Why Are Religion And Science Forever At Odds?

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Reflections on Chapter 5 of Yuval Noah Harari’s Homo Deus: ‘The Odd Couple’

This chapter explores the complex relationship between science and religion. The author offers his own definition of religion and distinguishes it from spiritual pursuits: “Religion is any all-encompassing story that confers superhuman legitimacy on human laws, norms and values. It legitimizes human social structures by arguing that they reflect superhuman laws.” It differs from ‘spirituality’ because religions are strict and clear-cut. They proscribe goals and rules for groups to adhere to. Spiritual endeavors, on the other hand, are individualistic quests that seek answers to the questions that feel most pertinent to an individual: “Who am I? What is the meaning of life? What is good?”

Science is unable to answer these open-ended questions. It’s an institution designed to weigh-in on matters-of-fact. “Scientists study how the world functions, but there is no scientific method for determining how humans ought to behave. Science tells us that humans cannot survive without oxygen. However, is it okay to execute criminals by asphyxiation? Science doesn’t know how to answer such a question. Only religions provide us with the necessary guidance.”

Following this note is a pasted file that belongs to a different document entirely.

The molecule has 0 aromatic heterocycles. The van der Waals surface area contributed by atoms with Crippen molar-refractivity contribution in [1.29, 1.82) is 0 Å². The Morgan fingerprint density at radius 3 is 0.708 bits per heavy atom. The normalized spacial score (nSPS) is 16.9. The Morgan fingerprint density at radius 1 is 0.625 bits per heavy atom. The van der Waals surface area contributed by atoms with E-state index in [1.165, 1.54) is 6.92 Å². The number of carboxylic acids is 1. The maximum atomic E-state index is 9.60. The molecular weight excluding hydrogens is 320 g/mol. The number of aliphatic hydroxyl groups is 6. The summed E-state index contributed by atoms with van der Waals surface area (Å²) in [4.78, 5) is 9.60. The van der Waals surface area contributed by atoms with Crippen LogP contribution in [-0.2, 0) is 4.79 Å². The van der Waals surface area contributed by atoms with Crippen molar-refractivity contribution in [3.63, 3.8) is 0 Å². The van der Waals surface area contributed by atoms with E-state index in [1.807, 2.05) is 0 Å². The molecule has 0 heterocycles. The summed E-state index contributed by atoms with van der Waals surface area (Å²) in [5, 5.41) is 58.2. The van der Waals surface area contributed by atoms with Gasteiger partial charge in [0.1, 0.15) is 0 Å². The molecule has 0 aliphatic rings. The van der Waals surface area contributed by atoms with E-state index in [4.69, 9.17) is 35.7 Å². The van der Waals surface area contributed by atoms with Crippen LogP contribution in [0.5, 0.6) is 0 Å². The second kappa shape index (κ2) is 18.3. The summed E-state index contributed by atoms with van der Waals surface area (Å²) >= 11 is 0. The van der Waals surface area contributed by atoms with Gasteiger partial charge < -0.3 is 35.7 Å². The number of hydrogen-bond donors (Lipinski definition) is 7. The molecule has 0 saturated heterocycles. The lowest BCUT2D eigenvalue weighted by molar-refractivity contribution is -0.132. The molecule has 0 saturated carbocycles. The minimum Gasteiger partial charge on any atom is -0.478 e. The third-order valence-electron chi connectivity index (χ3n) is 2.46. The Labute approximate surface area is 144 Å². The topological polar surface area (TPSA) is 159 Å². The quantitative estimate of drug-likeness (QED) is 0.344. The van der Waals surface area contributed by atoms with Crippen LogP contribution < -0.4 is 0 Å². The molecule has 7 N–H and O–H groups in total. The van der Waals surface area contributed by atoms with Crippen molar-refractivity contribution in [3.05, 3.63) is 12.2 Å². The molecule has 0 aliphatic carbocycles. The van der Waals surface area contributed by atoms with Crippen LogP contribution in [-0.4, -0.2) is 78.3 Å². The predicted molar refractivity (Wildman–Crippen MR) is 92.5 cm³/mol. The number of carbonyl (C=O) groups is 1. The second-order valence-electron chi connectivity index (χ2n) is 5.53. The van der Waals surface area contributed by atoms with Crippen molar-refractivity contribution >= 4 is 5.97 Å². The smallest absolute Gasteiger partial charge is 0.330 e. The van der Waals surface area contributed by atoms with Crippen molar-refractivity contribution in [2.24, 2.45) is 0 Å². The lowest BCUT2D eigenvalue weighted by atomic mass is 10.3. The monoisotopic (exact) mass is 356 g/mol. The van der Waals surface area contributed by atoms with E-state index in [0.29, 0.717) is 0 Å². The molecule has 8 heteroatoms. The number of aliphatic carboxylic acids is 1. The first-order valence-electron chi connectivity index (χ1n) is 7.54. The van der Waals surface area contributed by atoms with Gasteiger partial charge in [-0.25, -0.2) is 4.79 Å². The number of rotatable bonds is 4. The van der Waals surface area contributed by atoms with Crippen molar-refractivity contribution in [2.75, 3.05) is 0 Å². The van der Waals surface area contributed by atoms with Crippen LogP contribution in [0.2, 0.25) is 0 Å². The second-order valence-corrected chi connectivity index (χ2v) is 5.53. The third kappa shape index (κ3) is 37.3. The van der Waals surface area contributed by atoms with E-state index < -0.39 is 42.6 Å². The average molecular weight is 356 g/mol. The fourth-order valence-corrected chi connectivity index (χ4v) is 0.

Conflict is inevitable when either of these domains step into the other’s sphere of influence. Religions are prone to make ethical decisions based on factual claims that aren’t scientifically valid. At the same time, overzealous scientists tend to make moral assertions that sound insane when juxtaposed against religious doctrine. “Science has no ability to refute or corroborate the ethical judgments religions make. But scientists do have a lot to say about religious factual statements.” This is the heart of their conflict.